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With good management, grass farming can compete

A recent field day and pasture walk was designed to address drought conditions faced by Midwest livestock producers, and the event turned into a showcase for the benefits of good grazing management. The "Options to Overgrazing" field day and pasture walk was held August 24 at the CRP Research and Demonstration Farm in southwest Iowa, near Corning.

The farm is used to demonstrate how grass farming can compete economically with row crops and CRP on highly erodible land. Intensive rotational grazing systems were established in 1991 on land that is 9-14% in slope. Topics studied on the farm include forages, fertilizer, fencing, water, rotational grazing and weed control.

"You could have played golf on this grass a couple weeks ago," said Mike Olive, herdsman for the farm. Olive manages 200 head of cattle for three different herds on the farm. The herd featured in the field day consisted of 33 cow-calf pairs grazing 57.3 acres in 11 paddocks. Stocking rate was increased by three pairs in each of the last two years. Rate of gain on the calves was 2.08 lb/day, down slightly from last year's 2.18 lb/day.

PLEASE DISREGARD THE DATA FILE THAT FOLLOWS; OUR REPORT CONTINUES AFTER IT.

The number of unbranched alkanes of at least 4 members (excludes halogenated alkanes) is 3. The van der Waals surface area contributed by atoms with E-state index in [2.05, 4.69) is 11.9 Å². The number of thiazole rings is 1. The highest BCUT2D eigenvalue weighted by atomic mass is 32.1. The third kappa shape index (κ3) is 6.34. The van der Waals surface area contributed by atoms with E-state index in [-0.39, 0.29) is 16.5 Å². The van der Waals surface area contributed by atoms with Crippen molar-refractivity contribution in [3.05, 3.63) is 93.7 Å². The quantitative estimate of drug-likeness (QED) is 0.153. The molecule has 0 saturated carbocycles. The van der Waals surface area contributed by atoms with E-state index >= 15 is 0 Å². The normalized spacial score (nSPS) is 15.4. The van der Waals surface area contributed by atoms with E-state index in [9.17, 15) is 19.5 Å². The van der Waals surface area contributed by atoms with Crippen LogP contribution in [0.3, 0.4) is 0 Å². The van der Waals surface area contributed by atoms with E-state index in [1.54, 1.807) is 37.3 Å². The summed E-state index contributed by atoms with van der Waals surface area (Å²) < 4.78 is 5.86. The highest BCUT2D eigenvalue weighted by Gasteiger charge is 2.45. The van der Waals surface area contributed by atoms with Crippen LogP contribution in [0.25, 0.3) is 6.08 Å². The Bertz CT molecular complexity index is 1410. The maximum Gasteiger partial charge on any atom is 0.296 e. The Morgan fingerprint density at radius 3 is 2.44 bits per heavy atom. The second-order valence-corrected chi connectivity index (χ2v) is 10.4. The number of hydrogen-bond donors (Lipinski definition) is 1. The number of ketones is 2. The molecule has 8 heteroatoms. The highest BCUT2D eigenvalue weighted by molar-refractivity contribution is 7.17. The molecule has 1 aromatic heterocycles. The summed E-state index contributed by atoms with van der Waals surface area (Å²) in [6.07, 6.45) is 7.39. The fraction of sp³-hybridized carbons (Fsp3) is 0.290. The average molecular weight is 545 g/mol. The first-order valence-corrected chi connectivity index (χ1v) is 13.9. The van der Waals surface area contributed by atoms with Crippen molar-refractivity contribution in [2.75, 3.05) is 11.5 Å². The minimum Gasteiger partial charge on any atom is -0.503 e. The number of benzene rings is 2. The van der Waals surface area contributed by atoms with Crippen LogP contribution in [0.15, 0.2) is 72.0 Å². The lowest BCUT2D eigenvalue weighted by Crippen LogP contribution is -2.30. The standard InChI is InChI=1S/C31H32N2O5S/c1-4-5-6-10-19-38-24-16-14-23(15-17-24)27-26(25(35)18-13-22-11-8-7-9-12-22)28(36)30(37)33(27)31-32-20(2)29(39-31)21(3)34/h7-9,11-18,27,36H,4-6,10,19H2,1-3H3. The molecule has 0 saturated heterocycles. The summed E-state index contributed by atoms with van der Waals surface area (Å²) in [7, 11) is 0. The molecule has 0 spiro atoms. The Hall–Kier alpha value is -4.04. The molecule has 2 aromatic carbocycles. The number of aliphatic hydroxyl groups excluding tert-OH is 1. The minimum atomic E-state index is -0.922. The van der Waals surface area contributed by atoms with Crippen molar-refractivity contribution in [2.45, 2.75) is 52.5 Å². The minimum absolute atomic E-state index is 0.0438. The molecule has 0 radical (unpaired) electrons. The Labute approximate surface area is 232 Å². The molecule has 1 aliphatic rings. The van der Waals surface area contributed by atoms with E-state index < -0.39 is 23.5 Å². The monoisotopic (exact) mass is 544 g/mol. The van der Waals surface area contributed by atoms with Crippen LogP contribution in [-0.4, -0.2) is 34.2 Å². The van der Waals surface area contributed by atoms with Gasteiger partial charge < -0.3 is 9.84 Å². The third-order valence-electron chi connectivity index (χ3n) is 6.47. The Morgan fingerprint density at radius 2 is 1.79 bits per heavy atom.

"After a dry year, we were planning a field day for a terrible drought," said John Klein, NRCS project manager. But, rains in August sped recovery of pastures that had been managed for years under intensive grazing management.

Take a tour of the farm and see how grazing management practices can help mitigate drought conditions.

A recent field day and pasture walk was designed to address drought conditions faced by Midwest livestock producers, and the event turned into a showcase for the benefits of good grazing management. The "Options to Overgrazing" field day and pasture walk was held August 24 at the CRP Research and Demonstration Farm in southwest Iowa, near Corning.

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